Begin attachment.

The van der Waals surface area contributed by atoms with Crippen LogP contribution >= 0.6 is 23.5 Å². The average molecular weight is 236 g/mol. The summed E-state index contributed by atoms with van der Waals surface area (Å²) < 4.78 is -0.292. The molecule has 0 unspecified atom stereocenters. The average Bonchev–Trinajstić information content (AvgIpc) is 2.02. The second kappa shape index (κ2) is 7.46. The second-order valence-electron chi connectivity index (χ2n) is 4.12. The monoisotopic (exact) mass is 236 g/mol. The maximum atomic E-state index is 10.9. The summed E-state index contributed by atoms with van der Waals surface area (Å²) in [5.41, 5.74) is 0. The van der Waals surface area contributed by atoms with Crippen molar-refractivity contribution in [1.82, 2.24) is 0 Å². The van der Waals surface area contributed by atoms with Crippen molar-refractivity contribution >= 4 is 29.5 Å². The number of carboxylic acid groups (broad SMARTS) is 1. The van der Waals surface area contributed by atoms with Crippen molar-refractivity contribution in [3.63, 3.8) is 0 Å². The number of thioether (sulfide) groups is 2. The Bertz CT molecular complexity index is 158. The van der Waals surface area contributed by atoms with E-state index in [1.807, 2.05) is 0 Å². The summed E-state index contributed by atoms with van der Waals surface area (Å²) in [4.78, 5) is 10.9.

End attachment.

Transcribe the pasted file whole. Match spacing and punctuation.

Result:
The van der Waals surface area contributed by atoms with Crippen LogP contribution >= 0.6 is 23.5 Å². The average molecular weight is 236 g/mol. The summed E-state index contributed by atoms with van der Waals surface area (Å²) < 4.78 is -0.292. The molecule has 0 unspecified atom stereocenters. The average Bonchev–Trinajstić information content (AvgIpc) is 2.02. The second kappa shape index (κ2) is 7.46. The second-order valence-electron chi connectivity index (χ2n) is 4.12. The monoisotopic (exact) mass is 236 g/mol. The maximum atomic E-state index is 10.9. The summed E-state index contributed by atoms with van der Waals surface area (Å²) in [5.41, 5.74) is 0. The van der Waals surface area contributed by atoms with Crippen molar-refractivity contribution in [1.82, 2.24) is 0 Å². The van der Waals surface area contributed by atoms with Crippen molar-refractivity contribution >= 4 is 29.5 Å². The number of carboxylic acid groups (broad SMARTS) is 1. The van der Waals surface area contributed by atoms with Crippen molar-refractivity contribution in [3.63, 3.8) is 0 Å². The number of thioether (sulfide) groups is 2. The Bertz CT molecular complexity index is 158. The van der Waals surface area contributed by atoms with E-state index in [1.807, 2.05) is 0 Å². The summed E-state index contributed by atoms with van der Waals surface area (Å²) in [4.78, 5) is 10.9.